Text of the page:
Microbial Fuel Cells (MFC): A Game-Changer in Renewable Energy Development

“One man’s trash is another man’s treasure. Landfill leachate that contains organic pollutants with less economic value is a trove if we know how to harvest it effectively for generating electricity on-site using bacteria, the planet’s tiniest inhabitants.

MFC that simultaneously addresses the two issues — wastewater treatment and sustainable energy production — fits the United Nations (UN)’s mission in developing renewable, sustainable, green, and clean energy. Producing electricity using MFC would add economic value to unused wastewater and represent an attempt to fight against global water pollution. Our interests in MFC stem from its ability to operate at all weather conditions and pressure using inexpensive Geobacter sulphurreducens that could form biofilms onto electrode’s surface.

Landfill leachate richly contains a variety of organic matters. Such organic compounds have tremendous chemical energy, which bacteria can release in the form of electron flows. By exploiting the electron-transfer ability of the G. sulphurreducens, MFC could produce electricity directly without combustion of the organic contaminants within the wastewater, while allowing industrial users to treat it without consuming conventional energy resources. This enables users to meet regulatory obligations at lower costs — as the amount of power generated during MFC operations halve the electricity required for aerating activated sludge— but with the same capability of removing organic matter as efficiently as do conventional water treatment plants.

If not generating electricity on site, MFC may partly reverse the process to produce hydrogen gas. When applying a certain voltage to the bacteria to complement the voltage supplied by the biodegradation of organic pollutants, this will lead to the electrolysis of water, thus generating hydrogen (H2) gas, a renewable fuel that can be commercially sold in the market. This energy production in the recovered hydrogen gas may help industries offset their treatment costs of wastewater.

Unlike activated sludge, MFC is practical for leachate treatment. As the leachate has high concentration of organic pollutants, MFC generates high energy potentials. Organic matter in the leachate has chemical energy that can fuel MFC when its bioreactor releases electricity in electron flows from anode to cathode in an external circuit, generating power as a by-product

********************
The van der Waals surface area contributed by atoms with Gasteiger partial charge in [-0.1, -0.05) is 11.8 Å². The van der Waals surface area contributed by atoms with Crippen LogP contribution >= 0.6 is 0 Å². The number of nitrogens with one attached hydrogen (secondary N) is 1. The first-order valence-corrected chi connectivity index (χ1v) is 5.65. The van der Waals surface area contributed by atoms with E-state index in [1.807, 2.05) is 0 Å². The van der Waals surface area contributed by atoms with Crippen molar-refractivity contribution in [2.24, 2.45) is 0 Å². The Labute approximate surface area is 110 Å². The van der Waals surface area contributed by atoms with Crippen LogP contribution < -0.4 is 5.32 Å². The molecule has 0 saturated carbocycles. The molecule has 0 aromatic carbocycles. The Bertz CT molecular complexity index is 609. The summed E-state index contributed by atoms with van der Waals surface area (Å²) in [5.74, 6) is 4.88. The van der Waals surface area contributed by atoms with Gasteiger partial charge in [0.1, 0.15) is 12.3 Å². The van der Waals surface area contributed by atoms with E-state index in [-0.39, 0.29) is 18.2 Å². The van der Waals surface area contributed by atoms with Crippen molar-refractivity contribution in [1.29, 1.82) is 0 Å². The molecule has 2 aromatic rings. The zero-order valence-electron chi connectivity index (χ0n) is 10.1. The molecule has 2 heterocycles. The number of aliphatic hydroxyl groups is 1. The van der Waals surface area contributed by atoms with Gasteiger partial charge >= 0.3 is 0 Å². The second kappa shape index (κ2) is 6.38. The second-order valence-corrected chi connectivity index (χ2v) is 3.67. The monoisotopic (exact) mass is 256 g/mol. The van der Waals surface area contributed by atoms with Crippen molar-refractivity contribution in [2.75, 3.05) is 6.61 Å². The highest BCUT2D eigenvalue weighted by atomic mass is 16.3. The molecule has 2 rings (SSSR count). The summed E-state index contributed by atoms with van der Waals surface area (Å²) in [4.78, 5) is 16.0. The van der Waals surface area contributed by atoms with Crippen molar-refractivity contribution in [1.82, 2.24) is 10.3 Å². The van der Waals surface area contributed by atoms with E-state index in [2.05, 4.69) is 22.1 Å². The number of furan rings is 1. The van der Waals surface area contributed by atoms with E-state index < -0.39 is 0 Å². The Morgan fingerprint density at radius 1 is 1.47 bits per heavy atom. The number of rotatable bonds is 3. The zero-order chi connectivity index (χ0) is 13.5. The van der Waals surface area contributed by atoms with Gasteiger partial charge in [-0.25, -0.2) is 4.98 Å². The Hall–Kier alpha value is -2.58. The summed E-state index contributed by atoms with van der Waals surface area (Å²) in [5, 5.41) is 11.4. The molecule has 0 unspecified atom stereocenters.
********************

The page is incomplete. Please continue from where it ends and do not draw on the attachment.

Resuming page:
The electron exchange takes place between the anode and the cathode chambers respectively. In the anode chamber, oxygen-starved organic material of the leachate is oxidized by the bacteria. This oxidation process releases protons and electrons, from which the MFC extracts electrical power.

During the reactions, the bacteria get food from waste for survival, while we get electricity for energy, representing a mutual symbiosis between humans and micro-organisms in nature for environmental protection. Furthermore, harnessing bacterial metabolism for producing energy that can be further commercialized will generate revenues for wastewater operators. The revenue not only defrays the cost of MFC’s operations, but also provides an incentive and means to keep on improving its prototype design and operations. The electricity generated in the MFC’s operations may supply the needs of power, while the value of the energy produced by the product may create job opportunities for the loca community.
As wastewater needs to be treated, more wastewater operators may consider the MFC to generate treated effluents that can meet the limit requirements set by local environmental legislation. The applications of MFC for building self-powered municipal water treatment system may represent a breakthrough, as it opens the door to future, where a WTP not only power itself in its operation but also sells electricity it generates. This not only revolutionizes the existing water technologies, the way that wastewater has been treated universally, thus substituting the most widely used. “

Image courtesy of Tonni Kurniawan


Group Leader

Tonni Kurniawan, Lindau Alumnus 2010
UTM Malaysia, Malaysia

Skills for Project